Peter was singularly chosen by Christ as the rock–foundation of His Church. He constituted Peter as the shepherd of His flock (cf. Jn 21:15 ff) and gave him the keys of the Church (cf. Mt 16:18-19). However, the office of binding and loosing entrusted to Peter as the head of the apostles (cf. Mt 16: 19) was in fact assigned to the entire college of apostles; the college of apostles exercised this power always united to its head (Mt 18:18; 28:16-20). The same principle applies to the individual bishop when he exercises his office. Unless a bishop is in communion with the college of bishops, he cannot validly exercise his power.

In the Collegiate Unity

In the collegiate unity, while acknowledging the supremacy of the Pontiff, the bishops “. . .exercise their own proper authority for the good of their faithful. . .” (LG, No. 22). “The bishop, invested with the fullness of the sacrament of orders, is “the steward of the grace of the supreme priesthood. . .” (LG, No. 26). As vicars of Christ, Vatican II explains that the bishops’ power to shepherd the flock entrusted to their cares is proper, personal and immediate (cf. LG, No. 27).

“Christ, whom the Father hallowed and sent into the world (Jn 10:36), has, through His apostles made their successors, the bishops namely, sharers in His consecration and mission; and these, in their turn, duly entrusted in varying degrees various members of the Church with the office of their ministry. Thus the divinely instituted ecclesiastical ministry is exercised in different degrees by those who even from ancient times have been called bishops, priests and deacons” (LG, No. 28).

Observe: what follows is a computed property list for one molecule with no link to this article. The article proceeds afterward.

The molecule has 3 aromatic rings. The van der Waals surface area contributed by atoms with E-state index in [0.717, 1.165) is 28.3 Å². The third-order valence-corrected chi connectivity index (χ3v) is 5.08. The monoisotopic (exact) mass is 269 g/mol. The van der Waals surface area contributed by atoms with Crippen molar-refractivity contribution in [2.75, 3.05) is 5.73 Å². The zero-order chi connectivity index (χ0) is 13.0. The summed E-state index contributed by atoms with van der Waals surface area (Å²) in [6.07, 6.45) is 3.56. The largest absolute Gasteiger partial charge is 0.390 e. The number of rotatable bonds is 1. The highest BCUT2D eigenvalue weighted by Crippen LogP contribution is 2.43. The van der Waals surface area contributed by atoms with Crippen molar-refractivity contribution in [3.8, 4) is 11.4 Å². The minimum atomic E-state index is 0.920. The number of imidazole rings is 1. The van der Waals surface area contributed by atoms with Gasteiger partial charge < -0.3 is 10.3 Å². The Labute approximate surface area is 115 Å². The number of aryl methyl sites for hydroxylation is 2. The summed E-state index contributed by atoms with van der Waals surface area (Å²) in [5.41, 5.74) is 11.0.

The presbyters do not have the supreme degree of the pontifical office; they depend on the bishop in the exercise of their power. The only ways in which the priests are equal to the bishops is by reason of their sacerdotal dignity and in virtue of the sacrament of orders (LG, No. 28), after the image of Christ, the supreme and eternal priest (Heb 5:1-10; 7:24; 9:11-28).

Therefore, priests exercise the power of the priesthood in the same supreme degree with bishops, only in the “Eucharistic cult or in the Eucharistic assembly of the faithful (syntax);” only in this context could the priest act in the person of Christ independent of the bishop. The sacred Council explains the implication of this teaching, stating: “The priests, prudent co-operators of the Episcopal college and its support and mouthpiece, called to the service of the people of God, constitute, together with their bishop, a unique sacerdotal college (presbyterium) dedicated. . .to a variety of distinct duties. In each local assembly of the faithful they represent in a certain sense the bishop, with whom they are associated in all trust and generosity; in part they take upon themselves his duties and solicitude and in their daily toils discharge them” (LG, No. 28).